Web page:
Hope everyone is recovering easily from the time change. I do not recommend traveling over the end of Daylight Saving Time. It’s been a little tough the last day. I spent all day out roaming the wilderness and forgot to post this morning, so sorry it’s late. This is a post from my friend, Katie. Thank you, Katie!
Hello everyone. I’m Katie (not Kate), from England. Regrettably, I am not the Duchess of Cambridge – I’ve never even been to Cambridge – but another Katie from a bit further north. I hope you can get over your disappointment about that fact, although if the Duchess is reading, I am convinced that Elizabeth would welcome a guest post from you too. (This is true. – ec)
Whilst we’re on the subject of places I’ve never been, though, I feel it’s important, given Elizabeth, to offer up another apology and confession right here: I have never been to Oklahoma. It’s shocking, I know. My apologies, maybe I’ll make it there one day. I’ve never been to anywhere else in the USA either. Or outside of Europe. Since 2009 I’ve never even left this country and I don’t currently have a passport. Thank God for the internet though, and getting to know some wonderful people from many different places around the world, including Elizabeth.
I’m always a little surprised and honoured that she even lets me actually speak to her, let alone write a guest post, which is totally to do with me and being in awe of the cool kids, but I am glad to have this opportunity.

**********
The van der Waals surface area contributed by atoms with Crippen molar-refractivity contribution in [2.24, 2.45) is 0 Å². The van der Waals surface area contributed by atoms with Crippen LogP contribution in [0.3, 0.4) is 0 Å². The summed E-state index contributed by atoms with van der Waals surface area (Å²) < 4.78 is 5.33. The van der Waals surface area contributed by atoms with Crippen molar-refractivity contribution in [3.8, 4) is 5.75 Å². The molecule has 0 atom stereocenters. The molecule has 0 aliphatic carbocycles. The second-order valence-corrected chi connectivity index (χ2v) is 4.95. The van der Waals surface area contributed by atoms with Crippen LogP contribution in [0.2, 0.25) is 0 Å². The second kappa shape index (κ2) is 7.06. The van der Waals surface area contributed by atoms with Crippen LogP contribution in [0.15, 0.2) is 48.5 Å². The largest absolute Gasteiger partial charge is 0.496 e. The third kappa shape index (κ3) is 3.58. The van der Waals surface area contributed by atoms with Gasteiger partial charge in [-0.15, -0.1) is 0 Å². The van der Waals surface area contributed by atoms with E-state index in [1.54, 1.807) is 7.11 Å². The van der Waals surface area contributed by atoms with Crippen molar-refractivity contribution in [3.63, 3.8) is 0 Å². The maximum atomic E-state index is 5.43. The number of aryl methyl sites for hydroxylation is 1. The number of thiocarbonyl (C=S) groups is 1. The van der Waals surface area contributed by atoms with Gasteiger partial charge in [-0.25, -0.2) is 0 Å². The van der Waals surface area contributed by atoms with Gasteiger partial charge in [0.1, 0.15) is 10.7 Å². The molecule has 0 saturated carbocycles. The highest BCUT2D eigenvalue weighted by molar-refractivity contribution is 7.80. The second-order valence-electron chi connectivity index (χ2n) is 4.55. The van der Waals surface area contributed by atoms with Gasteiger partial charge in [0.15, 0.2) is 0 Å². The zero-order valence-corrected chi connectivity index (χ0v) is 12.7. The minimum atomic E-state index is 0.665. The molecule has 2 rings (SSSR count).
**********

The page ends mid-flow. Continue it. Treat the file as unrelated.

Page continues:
Elizabeth, as we all know, is a writer, and one of the many concerns of being a distinctive writer is having a unique way to tell a story; finding a fresh way of presenting an old idea. Making a story worth listening to just because of the person telling it, whether or not the tale in itself is riveting. I call it “having the art of the story-teller,” but I think it is more commonly known as finding one’s “voice” as a writer.
A bizarre thought struck me from that beginning, though, which is, are writers the only people for whom this attribute is valuable? This sounds strange, I know, but don’t we need to help everyone, writer or otherwise, find their unique voice for their contribution to society, for the story of their life they are constructing?
How to go about doing this is another question entirely, of course, and there are many books and professionals around helping people to achieve this very goal. I am an accountant, so I am not one of those people.
The further thought that struck me though, is perhaps even more puzzling, if one is approaching this from a writer’s perspective: do writers actually have it easier in this regard than the rest of society do? I realise that, if true, this is a bold assertion to make. I survived nearly six months in a writing competition last Autumn/Winter, and I know how easy it is to fall into the trap of using clichés (I even did it again just there!), and how difficult it is to craft something unique from the same starting blocks that everyone else is using.
However, it takes a certain amount of self-assurance to put pen to paper and call oneself a writer. It takes a certain tenacity to believe that one genuinely has a valid story to tell. This is where I do think it is true that writers have an advantage compared to the rest of society, because if one has what it takes in order to declare oneself a writer, then one is generally half way there to scribing a personal, eventful, worthwhile story with one’s life.
“She discovered, under layers of silliness and eager to please, [herself]. … and [that] the really important thing [was] to be yourself, just as hard as you could.” Pg. 97, Good Omens, Terry Pratchett and Neil Gaiman.
Good luck to us all on this journey.